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Saturday, September 10, 2011

Here's to the Losers

Reading the weekend Google craft beer alerts is sometimes a treat. You never know when something interesting or surprising is going to pop you straight between the eyes. Such was the case today.

If you spend any amount of time looking at or thinking about beer, you probably know craft beer market share is up and macro-brew market share is in decline. What you may not know is that some of America's most popular traditional beers are in virtual free fall. Of the 30 most popular brands, 8 saw their sales decline 30 percent or more between 2006 and 2010. That is staggering.

Read the list and weep:

#8 Budweiser -30 percent
The self-styled King of Beers...the beer with the red, white and blue labeling. Between 2006 and 2010, Bud sales dropped 30 percent. When you consider that Bud sold 18 million barrels of beer in 2010, the 30 percent represents something like 7 million barrels over five years. That's massive.

#7 Milwaukee's Best Light -34 percent
Never a very big selling beer, Milwaukee's Best Light has been squeezed out by the larger brand light beers like Bud Light and Miller Lite. Sales in 2010: 1.3 million barrels.

#6 Miller Genuine Draft -51 percent
Often referred to as MGD, this is Miller's unpasteurized, cold-filtered beer. It was introduced in 1985 and peaked at 7 million barrels sold in 1992. Sales last year: 1.8 million barrels. Astounding.

#5 Old Milwaukee -52 percent
Once a flagship of Pabst Brewing Company, Old Milwaukee has been squeezed out of the best store shelves by the power of Anheuser-Busch and MillerCoors, and possibly also by growing craft inventories in some areas.

#4 Milwaukee's Best -53 percent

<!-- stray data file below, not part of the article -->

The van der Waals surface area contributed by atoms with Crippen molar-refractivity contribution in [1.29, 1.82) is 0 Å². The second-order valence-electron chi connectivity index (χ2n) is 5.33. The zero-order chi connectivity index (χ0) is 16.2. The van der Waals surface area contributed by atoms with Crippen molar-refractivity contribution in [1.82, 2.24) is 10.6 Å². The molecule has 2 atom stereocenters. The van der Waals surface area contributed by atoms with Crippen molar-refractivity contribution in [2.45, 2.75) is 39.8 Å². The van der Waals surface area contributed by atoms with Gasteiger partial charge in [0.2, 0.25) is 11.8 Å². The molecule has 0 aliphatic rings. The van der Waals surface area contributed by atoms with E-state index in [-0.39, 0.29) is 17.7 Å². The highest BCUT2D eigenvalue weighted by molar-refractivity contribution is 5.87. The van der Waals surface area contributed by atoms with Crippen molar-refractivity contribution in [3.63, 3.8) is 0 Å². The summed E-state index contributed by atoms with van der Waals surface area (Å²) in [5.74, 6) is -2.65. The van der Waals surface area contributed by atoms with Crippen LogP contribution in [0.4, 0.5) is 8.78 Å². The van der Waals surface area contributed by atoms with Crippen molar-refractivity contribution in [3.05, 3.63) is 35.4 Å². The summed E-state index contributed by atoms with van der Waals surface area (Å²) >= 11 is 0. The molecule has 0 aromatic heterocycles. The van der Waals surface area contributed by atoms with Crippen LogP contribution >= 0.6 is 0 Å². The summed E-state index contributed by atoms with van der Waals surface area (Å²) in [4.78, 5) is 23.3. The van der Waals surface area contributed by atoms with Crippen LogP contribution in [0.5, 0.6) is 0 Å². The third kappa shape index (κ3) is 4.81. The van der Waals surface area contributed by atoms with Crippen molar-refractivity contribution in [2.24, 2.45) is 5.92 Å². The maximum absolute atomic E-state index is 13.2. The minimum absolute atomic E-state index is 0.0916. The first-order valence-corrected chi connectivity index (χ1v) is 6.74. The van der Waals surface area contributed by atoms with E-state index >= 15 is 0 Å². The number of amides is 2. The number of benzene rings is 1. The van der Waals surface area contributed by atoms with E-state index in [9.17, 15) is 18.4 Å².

Once sold 7 millions barrels in a year. That was in 1990. Now down to 925,000. Yikes!

#3 Bud Select -60 percent
Anheuser-Busch's big product in the low calorie beer segment with 99 calories/can. Bud Select was introduced in 2005 and has lost sales ever since.

#2 Michelob Light -64 percent
Released in 1978 to compete with the success of Miller Lite, Michelob Light never made the grade. Sales peaked in 1994 at 2 million barrels. Now down to 525,000.

#1 Michelob -72 percent
Launched as a premium alternative to imports, Michelob never did all that well. Today it is being eaten alive by the craft segment and imports. Sales for 2010: 175,000 barrels.

What does it all mean? I'm sure there are many interpretations. I see two main threads here:

For probably a variety of reasons, light beer is taking over the macro segment. You don't see Bud Light, Miller Lite or Coors Light on this list. Those beers may not be in high growth mode, but they aren't big losers like the traditional, mainstream beers. Demographics are undoubtedly driving some of this, with aging baby boomers, as well as young party animals, looking for lighter alternatives. 

The rapidly expanding craft segment (14 percent for the first half of 2011) is hitting macro market share from the high side, essentially wiping out the top and middle. People who want beer that tastes good aren't reaching for a Budweiser, Michelob or Killian's Red these days. They know better. Instead, they increasingly reach for a craft beer produced somewhere nearby. 

Where will this lead? I'd say the big guys will continue to chase the light beer segment. There's a lot of money on the table. At the same time, they will be looking to expand their craft portfolios. Anheuser-Busch has a good thing going via its ownership share in the Craft Brewers Alliance (Widmer, Redhook and Kona) and ownership of Goose Island Brewing. Coors owns the Blue Moon brand. It seems likely this trend will gain momentum as the macro industry sees its market share slide.

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